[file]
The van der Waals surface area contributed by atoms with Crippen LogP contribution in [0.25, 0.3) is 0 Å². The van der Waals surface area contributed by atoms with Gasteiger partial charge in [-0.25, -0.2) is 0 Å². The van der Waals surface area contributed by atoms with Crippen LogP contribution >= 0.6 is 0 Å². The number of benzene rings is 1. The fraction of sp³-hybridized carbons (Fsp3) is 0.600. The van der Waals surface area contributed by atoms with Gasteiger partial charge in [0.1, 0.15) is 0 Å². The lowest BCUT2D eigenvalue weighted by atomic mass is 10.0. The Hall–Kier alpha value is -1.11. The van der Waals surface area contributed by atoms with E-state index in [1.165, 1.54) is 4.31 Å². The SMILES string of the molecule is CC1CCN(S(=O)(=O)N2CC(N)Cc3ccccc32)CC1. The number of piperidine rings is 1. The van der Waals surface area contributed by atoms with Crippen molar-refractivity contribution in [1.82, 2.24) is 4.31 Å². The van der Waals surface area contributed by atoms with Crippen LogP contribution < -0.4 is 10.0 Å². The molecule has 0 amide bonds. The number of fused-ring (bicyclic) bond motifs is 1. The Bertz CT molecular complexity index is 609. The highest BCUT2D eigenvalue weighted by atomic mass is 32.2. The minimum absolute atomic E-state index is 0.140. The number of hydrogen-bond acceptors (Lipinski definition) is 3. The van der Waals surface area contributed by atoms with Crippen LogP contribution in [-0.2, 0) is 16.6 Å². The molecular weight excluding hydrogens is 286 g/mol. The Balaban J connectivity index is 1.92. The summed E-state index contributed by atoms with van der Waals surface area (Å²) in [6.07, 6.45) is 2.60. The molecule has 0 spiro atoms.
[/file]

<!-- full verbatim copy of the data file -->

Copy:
The van der Waals surface area contributed by atoms with Crippen LogP contribution in [0.25, 0.3) is 0 Å². The van der Waals surface area contributed by atoms with Gasteiger partial charge in [-0.25, -0.2) is 0 Å². The van der Waals surface area contributed by atoms with Crippen LogP contribution >= 0.6 is 0 Å². The number of benzene rings is 1. The fraction of sp³-hybridized carbons (Fsp3) is 0.600. The van der Waals surface area contributed by atoms with Gasteiger partial charge in [0.1, 0.15) is 0 Å². The lowest BCUT2D eigenvalue weighted by atomic mass is 10.0. The Hall–Kier alpha value is -1.11. The van der Waals surface area contributed by atoms with E-state index in [1.165, 1.54) is 4.31 Å². The SMILES string of the molecule is CC1CCN(S(=O)(=O)N2CC(N)Cc3ccccc32)CC1. The number of piperidine rings is 1. The van der Waals surface area contributed by atoms with Crippen molar-refractivity contribution in [1.82, 2.24) is 4.31 Å². The van der Waals surface area contributed by atoms with Crippen LogP contribution < -0.4 is 10.0 Å². The molecule has 0 amide bonds. The number of fused-ring (bicyclic) bond motifs is 1. The Bertz CT molecular complexity index is 609. The highest BCUT2D eigenvalue weighted by atomic mass is 32.2. The minimum absolute atomic E-state index is 0.140. The number of hydrogen-bond acceptors (Lipinski definition) is 3. The van der Waals surface area contributed by atoms with Crippen LogP contribution in [-0.2, 0) is 16.6 Å². The molecular weight excluding hydrogens is 286 g/mol. The Balaban J connectivity index is 1.92. The summed E-state index contributed by atoms with van der Waals surface area (Å²) in [6.07, 6.45) is 2.60. The molecule has 0 spiro atoms.